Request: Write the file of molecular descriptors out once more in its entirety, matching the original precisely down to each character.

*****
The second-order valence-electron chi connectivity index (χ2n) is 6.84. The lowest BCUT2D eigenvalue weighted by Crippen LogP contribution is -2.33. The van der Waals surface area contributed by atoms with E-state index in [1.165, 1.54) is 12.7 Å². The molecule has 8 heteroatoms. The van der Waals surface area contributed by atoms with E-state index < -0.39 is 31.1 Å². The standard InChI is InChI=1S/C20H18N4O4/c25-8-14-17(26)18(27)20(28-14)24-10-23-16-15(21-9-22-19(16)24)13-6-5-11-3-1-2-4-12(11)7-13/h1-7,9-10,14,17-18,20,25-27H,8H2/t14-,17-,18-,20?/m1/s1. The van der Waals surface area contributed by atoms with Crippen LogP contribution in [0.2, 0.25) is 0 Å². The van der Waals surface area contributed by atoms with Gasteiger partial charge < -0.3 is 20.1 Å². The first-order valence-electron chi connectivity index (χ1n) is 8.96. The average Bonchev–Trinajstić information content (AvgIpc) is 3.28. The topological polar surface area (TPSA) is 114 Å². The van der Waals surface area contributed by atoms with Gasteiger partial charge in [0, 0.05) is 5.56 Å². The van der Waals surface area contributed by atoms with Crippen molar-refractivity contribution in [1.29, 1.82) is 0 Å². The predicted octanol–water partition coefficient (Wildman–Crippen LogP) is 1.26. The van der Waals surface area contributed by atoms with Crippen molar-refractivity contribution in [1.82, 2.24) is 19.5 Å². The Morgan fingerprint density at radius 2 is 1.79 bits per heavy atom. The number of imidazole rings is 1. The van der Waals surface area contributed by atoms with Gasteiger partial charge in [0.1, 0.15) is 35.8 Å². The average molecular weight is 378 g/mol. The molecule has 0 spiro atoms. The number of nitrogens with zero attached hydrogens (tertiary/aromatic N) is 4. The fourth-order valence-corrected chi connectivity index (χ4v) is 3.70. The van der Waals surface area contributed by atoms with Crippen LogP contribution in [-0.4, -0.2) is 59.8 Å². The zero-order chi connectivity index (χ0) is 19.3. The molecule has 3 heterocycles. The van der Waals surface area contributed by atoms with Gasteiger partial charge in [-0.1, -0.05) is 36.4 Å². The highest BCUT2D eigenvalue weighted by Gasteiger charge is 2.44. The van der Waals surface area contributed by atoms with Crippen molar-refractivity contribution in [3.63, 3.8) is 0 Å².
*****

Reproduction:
The second-order valence-electron chi connectivity index (χ2n) is 6.84. The lowest BCUT2D eigenvalue weighted by Crippen LogP contribution is -2.33. The van der Waals surface area contributed by atoms with E-state index in [1.165, 1.54) is 12.7 Å². The molecule has 8 heteroatoms. The van der Waals surface area contributed by atoms with E-state index < -0.39 is 31.1 Å². The standard InChI is InChI=1S/C20H18N4O4/c25-8-14-17(26)18(27)20(28-14)24-10-23-16-15(21-9-22-19(16)24)13-6-5-11-3-1-2-4-12(11)7-13/h1-7,9-10,14,17-18,20,25-27H,8H2/t14-,17-,18-,20?/m1/s1. The van der Waals surface area contributed by atoms with Crippen LogP contribution in [0.2, 0.25) is 0 Å². The van der Waals surface area contributed by atoms with Gasteiger partial charge < -0.3 is 20.1 Å². The first-order valence-electron chi connectivity index (χ1n) is 8.96. The average Bonchev–Trinajstić information content (AvgIpc) is 3.28. The topological polar surface area (TPSA) is 114 Å². The van der Waals surface area contributed by atoms with Gasteiger partial charge in [0, 0.05) is 5.56 Å². The van der Waals surface area contributed by atoms with Crippen molar-refractivity contribution in [1.29, 1.82) is 0 Å². The predicted octanol–water partition coefficient (Wildman–Crippen LogP) is 1.26. The van der Waals surface area contributed by atoms with Crippen molar-refractivity contribution in [1.82, 2.24) is 19.5 Å². The Morgan fingerprint density at radius 2 is 1.79 bits per heavy atom. The number of imidazole rings is 1. The van der Waals surface area contributed by atoms with Gasteiger partial charge in [0.1, 0.15) is 35.8 Å². The average molecular weight is 378 g/mol. The molecule has 0 spiro atoms. The number of nitrogens with zero attached hydrogens (tertiary/aromatic N) is 4. The fourth-order valence-corrected chi connectivity index (χ4v) is 3.70. The van der Waals surface area contributed by atoms with Crippen LogP contribution in [-0.4, -0.2) is 59.8 Å². The zero-order chi connectivity index (χ0) is 19.3. The molecule has 3 heterocycles. The van der Waals surface area contributed by atoms with Gasteiger partial charge in [-0.1, -0.05) is 36.4 Å². The highest BCUT2D eigenvalue weighted by Gasteiger charge is 2.44. The van der Waals surface area contributed by atoms with Crippen molar-refractivity contribution in [3.63, 3.8) is 0 Å².